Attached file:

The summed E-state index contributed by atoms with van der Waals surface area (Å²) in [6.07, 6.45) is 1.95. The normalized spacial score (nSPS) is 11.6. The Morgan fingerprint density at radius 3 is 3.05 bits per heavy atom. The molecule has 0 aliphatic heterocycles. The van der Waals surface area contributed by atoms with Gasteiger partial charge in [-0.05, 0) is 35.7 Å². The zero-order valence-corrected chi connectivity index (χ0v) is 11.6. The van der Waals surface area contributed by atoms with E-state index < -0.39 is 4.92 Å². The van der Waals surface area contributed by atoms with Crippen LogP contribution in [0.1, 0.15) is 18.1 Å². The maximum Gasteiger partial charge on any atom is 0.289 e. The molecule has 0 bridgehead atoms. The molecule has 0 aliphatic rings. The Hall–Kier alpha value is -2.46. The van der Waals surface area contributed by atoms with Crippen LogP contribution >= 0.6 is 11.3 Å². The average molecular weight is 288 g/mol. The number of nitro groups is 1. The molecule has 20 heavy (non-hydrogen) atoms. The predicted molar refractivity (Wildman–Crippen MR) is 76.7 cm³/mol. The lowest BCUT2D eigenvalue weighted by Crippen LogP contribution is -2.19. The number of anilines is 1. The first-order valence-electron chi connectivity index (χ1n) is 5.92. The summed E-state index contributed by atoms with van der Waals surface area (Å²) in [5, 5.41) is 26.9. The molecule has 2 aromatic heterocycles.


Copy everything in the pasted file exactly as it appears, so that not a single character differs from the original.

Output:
The summed E-state index contributed by atoms with van der Waals surface area (Å²) in [6.07, 6.45) is 1.95. The normalized spacial score (nSPS) is 11.6. The Morgan fingerprint density at radius 3 is 3.05 bits per heavy atom. The molecule has 0 aliphatic heterocycles. The van der Waals surface area contributed by atoms with Gasteiger partial charge in [-0.05, 0) is 35.7 Å². The zero-order valence-corrected chi connectivity index (χ0v) is 11.6. The van der Waals surface area contributed by atoms with E-state index < -0.39 is 4.92 Å². The van der Waals surface area contributed by atoms with Crippen LogP contribution in [0.1, 0.15) is 18.1 Å². The maximum Gasteiger partial charge on any atom is 0.289 e. The molecule has 0 bridgehead atoms. The molecule has 0 aliphatic rings. The Hall–Kier alpha value is -2.46. The van der Waals surface area contributed by atoms with Crippen LogP contribution >= 0.6 is 11.3 Å². The average molecular weight is 288 g/mol. The number of nitro groups is 1. The molecule has 20 heavy (non-hydrogen) atoms. The predicted molar refractivity (Wildman–Crippen MR) is 76.7 cm³/mol. The lowest BCUT2D eigenvalue weighted by Crippen LogP contribution is -2.19. The number of anilines is 1. The first-order valence-electron chi connectivity index (χ1n) is 5.92. The summed E-state index contributed by atoms with van der Waals surface area (Å²) in [5, 5.41) is 26.9. The molecule has 2 aromatic heterocycles.